• Physical Vapor Deposition (evaporation or sputtering or the like)
  • Chemical Vapor Deposition (CVD)
  • Plasma enhanced CVD
  • Photoresist deposition
  • Polymer film deposition
  • Epitaxial depostion (meaning along the same axis so following the structure of the material, this is a special case of CVD)

Some examples of the processes that take away materials are:

  • Wet chemical etch
  • Wafer cleaning (this is to remove unwanted contaminants)
  • Dry etch typically using plasma technology
  • Photoresist develop (which itself is a sort of etch)
  • Chemical Mechanical Polishing

Some examples of the steps that modify the character of the conductivity of the material are:

Adding elements to the crystal structure of the material by:

  • Diffusion in a furnace
  • Injecting ions into the crystal structure by ion implantation, usually followed by an anneal step to “heal” the damage done by the implantation

Then there are the photolithographic steps and processes whose purpose it is to define where materials are and where they are not. It is this presence and absence that creates the pattern and therefore the function of the circuit.  These steps are called “Patterning”.


Includes processes that delineate, or otherwise alter the deposited and modified materials. Typically referred to as lithography, these processes often begin with wafer coating. Photoresists are used for this purpose.

Steppers focus, align and move the image of the mask or reticle. As a result, selected portions of wafer are exposed to the light. The exposed regions can then be washed away with a developer solution.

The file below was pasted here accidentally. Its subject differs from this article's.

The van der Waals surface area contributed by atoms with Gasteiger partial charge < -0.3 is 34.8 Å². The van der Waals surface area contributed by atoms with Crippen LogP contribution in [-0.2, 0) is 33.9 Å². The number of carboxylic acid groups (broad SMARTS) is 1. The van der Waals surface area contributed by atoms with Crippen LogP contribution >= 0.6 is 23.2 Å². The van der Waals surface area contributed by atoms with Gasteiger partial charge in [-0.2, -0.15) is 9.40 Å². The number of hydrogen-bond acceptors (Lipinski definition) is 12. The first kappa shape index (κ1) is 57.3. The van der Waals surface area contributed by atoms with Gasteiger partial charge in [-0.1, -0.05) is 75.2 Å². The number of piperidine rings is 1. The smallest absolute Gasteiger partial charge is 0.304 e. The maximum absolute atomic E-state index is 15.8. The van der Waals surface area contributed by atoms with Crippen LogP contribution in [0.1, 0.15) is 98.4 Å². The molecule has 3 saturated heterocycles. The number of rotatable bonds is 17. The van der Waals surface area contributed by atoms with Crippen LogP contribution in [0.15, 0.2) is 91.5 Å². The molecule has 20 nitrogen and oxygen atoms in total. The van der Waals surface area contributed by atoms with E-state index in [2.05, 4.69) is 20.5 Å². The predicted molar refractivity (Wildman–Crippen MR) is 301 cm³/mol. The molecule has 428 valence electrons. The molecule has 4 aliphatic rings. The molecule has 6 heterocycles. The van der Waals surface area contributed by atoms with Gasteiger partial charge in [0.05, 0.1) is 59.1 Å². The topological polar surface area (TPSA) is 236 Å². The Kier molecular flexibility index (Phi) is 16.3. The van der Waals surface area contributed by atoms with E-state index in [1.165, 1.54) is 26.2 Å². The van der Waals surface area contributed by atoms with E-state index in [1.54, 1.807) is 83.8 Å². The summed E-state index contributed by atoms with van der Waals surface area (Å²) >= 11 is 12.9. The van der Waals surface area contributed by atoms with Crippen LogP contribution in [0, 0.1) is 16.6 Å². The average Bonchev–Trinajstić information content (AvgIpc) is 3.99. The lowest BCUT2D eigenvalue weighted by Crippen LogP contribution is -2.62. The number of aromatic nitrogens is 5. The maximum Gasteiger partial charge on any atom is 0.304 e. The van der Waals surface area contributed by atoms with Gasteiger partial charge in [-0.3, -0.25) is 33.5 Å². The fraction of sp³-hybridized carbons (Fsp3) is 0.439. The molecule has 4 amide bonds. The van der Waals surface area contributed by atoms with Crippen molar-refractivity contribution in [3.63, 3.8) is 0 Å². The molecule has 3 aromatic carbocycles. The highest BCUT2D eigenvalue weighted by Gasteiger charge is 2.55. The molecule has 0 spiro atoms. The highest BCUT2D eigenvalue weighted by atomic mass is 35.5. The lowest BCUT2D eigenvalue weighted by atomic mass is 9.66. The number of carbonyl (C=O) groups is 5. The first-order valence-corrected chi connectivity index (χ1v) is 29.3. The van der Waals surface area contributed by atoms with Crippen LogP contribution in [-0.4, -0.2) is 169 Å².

Following the etching and other sequential steps, photoresist is also removed from the wafer.

These processes may also be individually categorized as tuned for front-end-of-line (FEOL) processing and/or back-end-of-line (FEOL) processing steps.

S-Cubed’s semiconductor process equipment

At S-Cubed, you find an array of photolithography developers and photolithographic coaters, perfectly matching your high throughput requirements.

Scene 8 and Scene 12 photoresist processors support baking, coating and developing steps for up to 200mm and 300mm wafers, respectively.

You can opt for our combined wafer edge exposure and developing process automated module. It can be integrated with a coater and/or developer subsystem.

Our Versa Tool products can perform single wafer wet chemical cleans.

Our robotic tools help you achieve both inter-wafer and intra-wafer uniformity during both FEOL and BEOL wafer processing. Our experts are always available to answer your questions and help you find the right tools.  

Get in touch with us online or call at (973) 263-0640.

The Argument for New Vs Refurbished Used Photoresist Process Equipment

In an earlier BLOG we discussed “Lowering the Cost of Ownership (COO) of Spin Process Tools.” we did not discuss the fact that the customer does have an option to purchase a used, “used and refurbished” or “as is” version of a tool built at some point in the past as another means of lowering cost.

There are some obvious and immediate COO issues that come to mind when used equipment, sometimes more respectfully referred to as “legacy” equipment is purchased as opposed to new equipment. They include:

  • Very short warranty. Used or legacy equipment typically has a 30 to 90 day warranty, whereas today’s new equipment will often have a two-year warranty on components and one year on labor.